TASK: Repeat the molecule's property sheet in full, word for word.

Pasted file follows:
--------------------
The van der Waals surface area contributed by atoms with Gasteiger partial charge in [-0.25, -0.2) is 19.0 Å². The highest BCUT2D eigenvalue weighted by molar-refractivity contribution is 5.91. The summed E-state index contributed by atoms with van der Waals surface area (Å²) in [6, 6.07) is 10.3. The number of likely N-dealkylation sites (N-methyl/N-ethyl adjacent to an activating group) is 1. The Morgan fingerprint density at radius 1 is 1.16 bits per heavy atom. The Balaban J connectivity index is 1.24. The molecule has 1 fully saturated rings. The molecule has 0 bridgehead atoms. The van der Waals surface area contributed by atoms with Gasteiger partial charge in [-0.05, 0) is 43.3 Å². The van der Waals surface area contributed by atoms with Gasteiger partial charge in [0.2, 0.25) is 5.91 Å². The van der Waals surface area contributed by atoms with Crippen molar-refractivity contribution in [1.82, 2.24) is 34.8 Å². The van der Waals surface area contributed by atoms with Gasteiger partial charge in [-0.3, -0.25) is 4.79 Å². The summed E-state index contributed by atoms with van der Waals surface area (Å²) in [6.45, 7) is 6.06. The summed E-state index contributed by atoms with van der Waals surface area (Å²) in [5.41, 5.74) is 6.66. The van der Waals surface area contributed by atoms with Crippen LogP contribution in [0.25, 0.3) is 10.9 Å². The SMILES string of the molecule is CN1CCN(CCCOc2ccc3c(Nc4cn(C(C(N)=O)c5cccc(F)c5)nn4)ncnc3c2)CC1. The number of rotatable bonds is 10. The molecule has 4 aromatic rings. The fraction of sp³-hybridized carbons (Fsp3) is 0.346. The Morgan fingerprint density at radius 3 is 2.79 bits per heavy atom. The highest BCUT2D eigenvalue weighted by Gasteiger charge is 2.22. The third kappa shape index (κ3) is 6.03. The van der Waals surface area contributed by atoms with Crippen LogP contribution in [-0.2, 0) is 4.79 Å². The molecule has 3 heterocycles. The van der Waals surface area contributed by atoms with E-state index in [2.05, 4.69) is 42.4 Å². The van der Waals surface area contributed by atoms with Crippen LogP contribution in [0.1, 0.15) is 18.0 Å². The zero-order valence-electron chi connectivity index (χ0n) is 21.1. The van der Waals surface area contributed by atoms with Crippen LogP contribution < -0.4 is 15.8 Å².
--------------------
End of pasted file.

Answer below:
The van der Waals surface area contributed by atoms with Gasteiger partial charge in [-0.25, -0.2) is 19.0 Å². The highest BCUT2D eigenvalue weighted by molar-refractivity contribution is 5.91. The summed E-state index contributed by atoms with van der Waals surface area (Å²) in [6, 6.07) is 10.3. The number of likely N-dealkylation sites (N-methyl/N-ethyl adjacent to an activating group) is 1. The Morgan fingerprint density at radius 1 is 1.16 bits per heavy atom. The Balaban J connectivity index is 1.24. The molecule has 1 fully saturated rings. The molecule has 0 bridgehead atoms. The van der Waals surface area contributed by atoms with Gasteiger partial charge in [-0.05, 0) is 43.3 Å². The van der Waals surface area contributed by atoms with Gasteiger partial charge in [0.2, 0.25) is 5.91 Å². The van der Waals surface area contributed by atoms with Crippen molar-refractivity contribution in [1.82, 2.24) is 34.8 Å². The van der Waals surface area contributed by atoms with Gasteiger partial charge in [-0.3, -0.25) is 4.79 Å². The summed E-state index contributed by atoms with van der Waals surface area (Å²) in [6.45, 7) is 6.06. The summed E-state index contributed by atoms with van der Waals surface area (Å²) in [5.41, 5.74) is 6.66. The van der Waals surface area contributed by atoms with Crippen LogP contribution in [0.25, 0.3) is 10.9 Å². The SMILES string of the molecule is CN1CCN(CCCOc2ccc3c(Nc4cn(C(C(N)=O)c5cccc(F)c5)nn4)ncnc3c2)CC1. The number of rotatable bonds is 10. The molecule has 4 aromatic rings. The fraction of sp³-hybridized carbons (Fsp3) is 0.346. The Morgan fingerprint density at radius 3 is 2.79 bits per heavy atom. The highest BCUT2D eigenvalue weighted by Gasteiger charge is 2.22. The third kappa shape index (κ3) is 6.03. The van der Waals surface area contributed by atoms with Crippen LogP contribution in [-0.2, 0) is 4.79 Å². The molecule has 3 heterocycles. The van der Waals surface area contributed by atoms with E-state index in [2.05, 4.69) is 42.4 Å². The van der Waals surface area contributed by atoms with Crippen LogP contribution in [0.1, 0.15) is 18.0 Å². The zero-order valence-electron chi connectivity index (χ0n) is 21.1. The van der Waals surface area contributed by atoms with Crippen LogP contribution < -0.4 is 15.8 Å².